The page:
CHICAGO -- State officials in Michigan are voicing concerns that bankcruptcy could be in Detroit's future unless it takes some steps to reverse its current financial situation.
"In my opinion, Detroit has a long-term structural problem, which if it is not ultimately addressed would lead to bankruptcy," the state treasurer, Doug Roberts, said yesterday.
However, he added that he did not believe Detroit was immediately headed toward bankruptcy and thinks the city would make the neccessary "fundamental structural changes" in its finances.
The treasurer and five others state officials, including Gov. John Engler, will soon be asked to approve a $111 million deficit bond issue plan for the city.
That plan was a key element of the $2.12 billion fiscal 1993 budget, which goes into effect July 1, proposed by Mayor Colemen Young and largely approved by the city council, which completed action on the budget yesterday. To help eliminate a $248 million deficit over the 1992 and 1993 fiscal years, that budget also includes cost-saving measures.
Earlier this year, a special committee of business, labor, finance, law, and education officials, appointed by Mayor Young, recommended a number of structural changes for the city. They included service cuts, fee increases, job eliminations and consolidations, debt refinancings, the privatization of some city services, and the sale of assets such as Detroit's public lighting department. While the mayor's budget contains many of the recommendations, some like the sale of city assets are still under consideration.
Mr. Roberts said his office would be reviewing the city's deficit financing plan, looking for it to contain reasonable and probable assumptions. He said he did not consider the size of the bond issue to be "outrageous."
He also pointed out that he did not believe Detroit was on the verge of a financial crisis that would require state intervention. Still, Mr. Roberts said he and some state legislators, including Senate Majority Leader Richard Posthumus, R-alto, had met during the last two months to discuss possible actions the state could take if Detroit's problems worsen.
Under a law passed in 1988, the state can conduct an audit of a troubled city's finances as a first step toward determining whether or not a receiver should be appointed.
Mr. Roberts said he did not believe it was prudent to pursue that action in regard to Detroit.
Guy Gordon, a spokesman for Mr. Posthumus, said the talk of a Detroit bankruptcy and concerns about Mayor Young's ability to run the city were nothing new in the Legislature. He added that there is growing sentiment among the same state lawmakers that Michigan has put too much of its financial resources into its largest city at the expense of other areas in the state.
He added that if Detroit does not take care of its financial problems, the state ultimately may have to step in.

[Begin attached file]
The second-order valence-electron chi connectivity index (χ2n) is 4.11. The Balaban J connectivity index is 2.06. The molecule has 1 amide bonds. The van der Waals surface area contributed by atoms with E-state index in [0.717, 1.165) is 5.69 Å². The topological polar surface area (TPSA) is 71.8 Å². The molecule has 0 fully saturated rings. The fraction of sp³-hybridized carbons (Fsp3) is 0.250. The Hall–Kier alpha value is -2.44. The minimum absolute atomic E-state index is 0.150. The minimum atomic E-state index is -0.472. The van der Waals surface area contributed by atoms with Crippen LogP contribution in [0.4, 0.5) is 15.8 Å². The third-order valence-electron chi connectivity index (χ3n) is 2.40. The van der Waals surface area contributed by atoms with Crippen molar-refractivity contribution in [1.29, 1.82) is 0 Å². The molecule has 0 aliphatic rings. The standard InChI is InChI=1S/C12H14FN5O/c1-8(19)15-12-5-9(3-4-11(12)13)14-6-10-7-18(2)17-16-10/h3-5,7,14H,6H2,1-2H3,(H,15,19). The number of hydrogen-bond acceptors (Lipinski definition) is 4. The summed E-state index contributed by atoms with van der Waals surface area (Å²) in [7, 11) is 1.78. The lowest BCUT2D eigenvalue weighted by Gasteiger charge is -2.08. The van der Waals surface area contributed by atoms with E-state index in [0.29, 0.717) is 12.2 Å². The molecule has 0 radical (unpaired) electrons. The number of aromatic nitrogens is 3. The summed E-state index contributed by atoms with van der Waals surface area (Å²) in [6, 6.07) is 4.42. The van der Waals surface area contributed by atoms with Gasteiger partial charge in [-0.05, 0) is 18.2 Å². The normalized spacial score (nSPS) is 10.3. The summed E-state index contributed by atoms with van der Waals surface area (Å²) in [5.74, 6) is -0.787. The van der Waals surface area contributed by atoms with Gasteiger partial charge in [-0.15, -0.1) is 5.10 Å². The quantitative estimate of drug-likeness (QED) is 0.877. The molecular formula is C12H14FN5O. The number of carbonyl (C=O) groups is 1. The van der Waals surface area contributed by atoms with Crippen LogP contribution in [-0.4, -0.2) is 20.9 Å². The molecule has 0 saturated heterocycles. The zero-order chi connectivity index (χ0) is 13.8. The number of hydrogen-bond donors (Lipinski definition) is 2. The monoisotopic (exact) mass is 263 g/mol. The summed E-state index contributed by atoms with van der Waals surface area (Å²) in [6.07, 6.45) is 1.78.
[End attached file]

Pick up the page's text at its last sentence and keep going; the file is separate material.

"Either [Detroit] has to take care of it or Lansing [the state capital] has to take care of it."
Bob Berg, Mayor Young's spokesman, said the city was not going bankrupt. He said that negative comments on the mayor's leadership ability were political in nature and that the mayor has not yet decidede whether he will run for another term in November 1993.
J. Chester Johnson, president of Government Finance Associates Inc., Detroit's financial adviser, said the city was a "very long way" from bankruptcy.
"The problems are serious, but there's a long distance between the problems the city now faces and the application of bankruptcy," he said.
Bella Marshall, Detroit's finance director, said the city was dealing with its structural problems in the fiscal 1993 budget, which includes an employee pay freeze and rollback, changes in hospitalization insurance for city workers, and other cost cutting measures.
Rating agency officials said yesterday they were still reviewing Detroit's fiscal 1993 budget.
Last year, Moody's Investors Service warned the city's Baa general obligation rating could face a downgrade unless there is an "achievable and credible" plant to restore budgetary balance in fiscal 1993.
Standard & Poor's Corp. rates the GO debt BBB with a negative outlook.
Storm clouds are also gathering over Detroit on another issue -- control of the Detroit Water and Sewerage Department. A bill passed by the state Senate last week would replace the existing city-controlled department with a regional authority with broader representation from the 116 cities, townships, and villages from the three counties that use the system.
The department's current seven-member governing board is appointed by Mayor Young and has four city representatives and three county representatives.
George Leef, a legislative aid to State Sen. David Honigman, R-West Bloomfield, the bill's chief sponsor, said the bill would make the system "more democratic" by forming a regional authority.
The bill, which Mayor Young opposes, would replace the city's seven-member board with a regional assembly that would appoint two boards to oversee water and sewerage services in the region. Under the bill, the regional authority would assume responsibility for any debt issued by Detroit for the system.
Detroit has $540 million of outstanding water and sewer revenue debt, which includes a $280 million revenue bond issue the city sold last week.
The bill's future in the Legislature is uncertain.